Salvation Army Centres Meet Increase in Demand for Services

by Salvation Army
Categories: Feature

salvationarmy_shelterThe Christmas holidays typically bring a spike in the number of domestic disputes police respond to. There is more alcohol in the home, bills start coming in, there is increased stress and sometimes things turn violent. Most victims of abuse keep their families together during the holidays and leave after. As a result, Salvation Army centres see an increase in demand for services.

The Salvation Army has extensive experience in operating safe houses across Canada. Last year thousands of people were helped in Salvation Army women’s shelters, maternity homes, post psychiatric care centres and day nurseries. Healing begins in these secure environments and practical support offered helps people rebuild their lives.

In 2009 Danielle Turner, a victim of domestic violence, sought shelter for herself and her three children in a Salvation Army safe house. This is her story:

“Early in 2009 I desperately tried to separate from my abusive husband and his family. My family live 3,600 km away and any friends I had were either friends of his or mutual friends that we played sports with. I went back to school in hope of providing a better life for my children on my own, but through control and manipulation, as well as no financial support from my estranged husband, that soon became impossible as well.

“I was alone. I was beginning to lose all the strength and courage that had taken me years to build. I knew staying with him was not only toxic for my self growth, but I was seeing changes in my children that were undeniably caused by our dysfunctional marriage.

“Finally one night I turned to the only ears that I thought would listen and prayed ‘God help me through this.’ I awoke the next morning with only one thought, shelter. I was aware of all the stigmas attached to the name, but every time I said it out loud I was calm and at peace.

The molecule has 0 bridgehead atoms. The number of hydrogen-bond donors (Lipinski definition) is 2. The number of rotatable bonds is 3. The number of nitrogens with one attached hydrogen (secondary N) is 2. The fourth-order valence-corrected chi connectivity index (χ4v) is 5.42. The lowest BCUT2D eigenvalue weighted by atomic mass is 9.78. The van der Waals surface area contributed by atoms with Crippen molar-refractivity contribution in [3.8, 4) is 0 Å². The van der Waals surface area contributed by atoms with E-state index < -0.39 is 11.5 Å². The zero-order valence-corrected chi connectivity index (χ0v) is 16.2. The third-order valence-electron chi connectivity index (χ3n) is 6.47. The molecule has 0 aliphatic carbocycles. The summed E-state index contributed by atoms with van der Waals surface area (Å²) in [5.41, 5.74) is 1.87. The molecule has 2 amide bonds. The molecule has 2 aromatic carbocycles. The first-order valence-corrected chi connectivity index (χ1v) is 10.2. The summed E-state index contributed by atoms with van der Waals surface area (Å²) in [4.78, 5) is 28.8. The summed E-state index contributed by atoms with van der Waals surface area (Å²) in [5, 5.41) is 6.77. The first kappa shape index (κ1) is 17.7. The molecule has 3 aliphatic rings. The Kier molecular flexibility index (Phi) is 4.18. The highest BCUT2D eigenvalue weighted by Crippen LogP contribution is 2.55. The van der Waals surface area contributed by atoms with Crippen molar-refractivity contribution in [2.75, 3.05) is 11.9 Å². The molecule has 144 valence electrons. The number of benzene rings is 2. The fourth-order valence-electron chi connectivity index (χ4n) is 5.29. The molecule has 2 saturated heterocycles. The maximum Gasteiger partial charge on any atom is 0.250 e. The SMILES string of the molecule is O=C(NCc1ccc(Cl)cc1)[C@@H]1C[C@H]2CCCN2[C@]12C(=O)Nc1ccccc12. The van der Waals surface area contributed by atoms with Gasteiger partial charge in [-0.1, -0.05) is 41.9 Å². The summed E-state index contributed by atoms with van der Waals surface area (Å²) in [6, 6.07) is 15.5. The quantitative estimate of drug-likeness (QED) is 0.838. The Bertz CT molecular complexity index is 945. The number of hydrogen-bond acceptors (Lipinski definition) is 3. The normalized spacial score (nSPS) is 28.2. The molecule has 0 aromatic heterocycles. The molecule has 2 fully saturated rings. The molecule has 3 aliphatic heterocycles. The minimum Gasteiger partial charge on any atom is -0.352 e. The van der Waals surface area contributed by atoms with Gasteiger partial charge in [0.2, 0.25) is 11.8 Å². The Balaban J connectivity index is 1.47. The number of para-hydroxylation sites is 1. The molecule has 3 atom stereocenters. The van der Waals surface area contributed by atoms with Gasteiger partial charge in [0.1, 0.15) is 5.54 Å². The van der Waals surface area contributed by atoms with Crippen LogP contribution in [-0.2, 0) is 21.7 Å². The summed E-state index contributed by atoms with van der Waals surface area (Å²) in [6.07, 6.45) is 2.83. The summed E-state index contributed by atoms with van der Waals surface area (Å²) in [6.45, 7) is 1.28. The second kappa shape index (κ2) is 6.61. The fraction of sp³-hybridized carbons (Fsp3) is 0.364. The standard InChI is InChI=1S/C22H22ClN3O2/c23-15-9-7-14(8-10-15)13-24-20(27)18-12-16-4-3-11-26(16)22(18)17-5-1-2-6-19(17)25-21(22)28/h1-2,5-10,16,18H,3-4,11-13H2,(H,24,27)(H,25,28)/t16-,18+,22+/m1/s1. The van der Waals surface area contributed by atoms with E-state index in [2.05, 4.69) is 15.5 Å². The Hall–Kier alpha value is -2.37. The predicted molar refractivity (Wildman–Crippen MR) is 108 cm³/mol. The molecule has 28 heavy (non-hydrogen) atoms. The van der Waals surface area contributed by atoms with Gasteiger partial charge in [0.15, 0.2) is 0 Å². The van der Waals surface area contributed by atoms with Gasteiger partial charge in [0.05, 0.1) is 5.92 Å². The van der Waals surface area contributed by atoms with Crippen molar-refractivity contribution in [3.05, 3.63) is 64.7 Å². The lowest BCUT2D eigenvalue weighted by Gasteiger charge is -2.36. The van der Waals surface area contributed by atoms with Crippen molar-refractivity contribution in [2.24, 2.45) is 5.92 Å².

“I started phoning around to different shelters, but to my dismay all were full. I had come across The Salvation Army Family Life Resource Centre in Brampton, Ont., on the internet, took one last chance, and gave them a call. They had space for me and my children. I left that same day.

“On arrival I was greeted by a warm and caring counsellor who showed me to my room, which was a clean, one bedroom apartment. She brought me food, bedding and toiletries before sitting down with me and letting me debrief my story. Taking my confidentiality and the fear I had for my estranged husband very seriously I felt safe for the first time in three years.

“In the weeks that I stayed, the shelter offered me help in every aspect. I had access to one-on-one counselling for myself as well as for my children. I met with workers who specialize in Ontario Works, subsidized and priority housing, legal support and even spiritual counselling.
“I attended weekly groups such as abuse, parenting, life skills and self esteem, which are designed for women to recognize the patterns of abuse and help them rebuild their lives. In addition to these groups they offered me, The Salvation Army provided camps and camping trips throughout the summer, crafts and movie nights, and a beautiful park to ensure full stimulation for the children.

“For all those out there living a similar nightmare, please understand you are not alone. There are people who go above and beyond their daily duties for people like you and me.

“This letter is a sincere thank you to all the amazing staff who work at the Family Life Resource Centre. I thank the directors, counsellors, chefs, child-care workers, volunteers, group leaders and the public for their generous donations. Not only did you provide me a place to stay, but you also provided the tools and resources for me to ensure a safe and stable household to raise my three children when I left.”